• Self-stimulation-obvious.
  • Images (artwork, music, or advertisement)-depiction of what entices another.
  • Nudity-any level of revealing a person’s body in public.
  • Beastiality
  • Molestation
  • Rape
  • Homosexuality
  • Lesbianism
  • Incest
  • Lastly, the mere thought of any of these things in our hearts with a desire to fulfill them.

Most people don’t realize that pornography is not pornography simply because a man says it is. What I might consider pornography my neighbor might consider normal and acceptable. Pornography is not subject to the “non-moral” category. Its classification is not relative. What defines pornography is objective, fixed, and unwavering.

Let’s look at this a little more closely. The nation of Israel, in the Old Testament, was familiar with pornography. How do I know?

Leviticus 18:3

3‘You shall not do what is done in the land of Egypt where you lived, nor are you to do what is done in the land of Canaan where I am bringing you; you shall not walk in their statutes.

Apparently, the items listed in Leviticus 18 were done in Egypt. Further, they were also done in Canaan, the land that Israel would inherit forever. That means that although there were no computers, printed pictures, or other means of disseminating it, pornography was alive and well in most of the known world. Obviously, the other nations not specified of here were not exempt.

Let’s look at this list:

  • Vv. 6-17 teaches Israel to reject any, and every, form of incest.
  • V. 18 teaches them to reject incestual polygamy as an aberration of marriage.
  • V. 19 teaches men in the congregation to refrain from sexual intercourse during his wife’s menstrual cycle.
  • V. 20 teaches Israel to reject adultery (which includes divorce-Deuteronomy 24).
  • V. 21 teaches against idolatry (and given the context one wonders if there is an underlying tone of sexual aberration in this ritual of giving to Molech-Leviticus 20:5).
  • V. 22 teaches against male homosexuality.
  • V. 23 teaches against Beastiality.

As you can see, the levels of pornography in the nations matches our own in our nation. In other words, had America been in the land God promised Israel, we would have been slated for destruction by God along with the Canaanites. What has been practiced there is normal for us in ways we don’t even realize. Repeatedly, God tells Moses in this chapter that these are perversions to the original order of creation and are abominable, defiling, and worthy of judgment. As I said, “Pornography is any, ANY, sexual behavior outside of the recognized marriage between a man and a woman.”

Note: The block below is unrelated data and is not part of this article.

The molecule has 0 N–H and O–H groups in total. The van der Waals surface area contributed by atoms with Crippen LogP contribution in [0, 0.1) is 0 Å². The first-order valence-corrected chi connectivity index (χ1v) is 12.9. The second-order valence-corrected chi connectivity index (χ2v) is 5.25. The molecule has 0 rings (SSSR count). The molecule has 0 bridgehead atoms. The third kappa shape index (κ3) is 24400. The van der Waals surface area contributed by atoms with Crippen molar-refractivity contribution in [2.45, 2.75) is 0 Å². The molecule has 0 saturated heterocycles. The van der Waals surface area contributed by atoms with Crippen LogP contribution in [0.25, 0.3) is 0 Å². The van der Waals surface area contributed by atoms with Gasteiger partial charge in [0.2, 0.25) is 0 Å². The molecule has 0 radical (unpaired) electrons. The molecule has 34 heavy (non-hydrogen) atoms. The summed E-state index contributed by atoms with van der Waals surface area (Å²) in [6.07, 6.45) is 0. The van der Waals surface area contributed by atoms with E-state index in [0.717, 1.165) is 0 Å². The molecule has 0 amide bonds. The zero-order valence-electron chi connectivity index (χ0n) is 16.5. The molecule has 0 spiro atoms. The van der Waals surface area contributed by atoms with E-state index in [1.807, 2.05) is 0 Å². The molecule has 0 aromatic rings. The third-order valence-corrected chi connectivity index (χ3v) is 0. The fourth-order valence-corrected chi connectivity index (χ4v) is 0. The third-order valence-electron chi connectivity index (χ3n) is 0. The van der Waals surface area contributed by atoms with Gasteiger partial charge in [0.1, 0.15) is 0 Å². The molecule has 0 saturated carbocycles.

The history of Israel is one of perversion. From pre-Israel days with Lamach having two wives (Genesis 4:19), to Tamar acting like a prostitute and Judah committing immorality and perversion by hiring her (Genesis 38), to David and his son Solomon with untold amounts of wives and concubines (2 Samuel 13:5; 1 Kings 11-it should also be stated that having multiple concubines was also practiced by Abraham and other men of God in the Bible as well), Israel ended up behaving just like those nations! The alteration of the good, very good (Genesis 1:31), original design of one man with one woman for a lifetime, has been the norm for everyone.

All of this is to say, it is normal to engage in pornography. And, that is the problem. According to the long line of examples in the Old Testament, sexual deviation is normal, sexual devotion is not. The normalcy of perversion, however, does not normalize it in the sight of God who created the sexual relationship.

Let it be stated once more:  “Pornography is any, ANY, sexual behavior outside of the recognized marriage between a man and a woman.”

The Weakness of Pornography

The weakness of pornography is that it is incapable of holding itself against the truth of God. That is to say, if Jesus is right, then the truth of God does, in fact, strengthen the believer and weaken sin. Let me show you what I mean:

John 8:31–32

So Jesus was saying to those Jews who had believed Him, “If you continue in My word, then you are truly disciples of Mine;

and you will know the truth, and the truth will make you free.”

Do you remember that I said that pornography is not “non-moral”? What I mean is that it is every bit as much unrighteous as murder, pride, drunkenness, or false religion. It is always included in the lists of unrighteousness in the New Testament. In fact, it often heads those lists (see Romans 1:24-27; 1 Corinthians 6:9; Galatians 5:19). Perversions from the norm are what make up those lists and sexual deviation usually leads them all. That means that whenever you lust for a woman, in church or otherwise, when you look at the printed page of pornography, or click onto that favorite pornographic website, or even lust after the women in advertisements, then you are committing condemning sin.


John 8:34–36

Jesus answered them, “Truly, truly, I say to you, everyone who commits sin is the slave of sin.

“The slave does not remain in the house forever; the son does remain forever.

“So if the Son makes you free, you will be free indeed.

Therefore, the unrighteousness of pornography is attacked, assaulted, and arrested by the truth which Jesus preached. Either that, or Jesus is an incessant, cruel liar.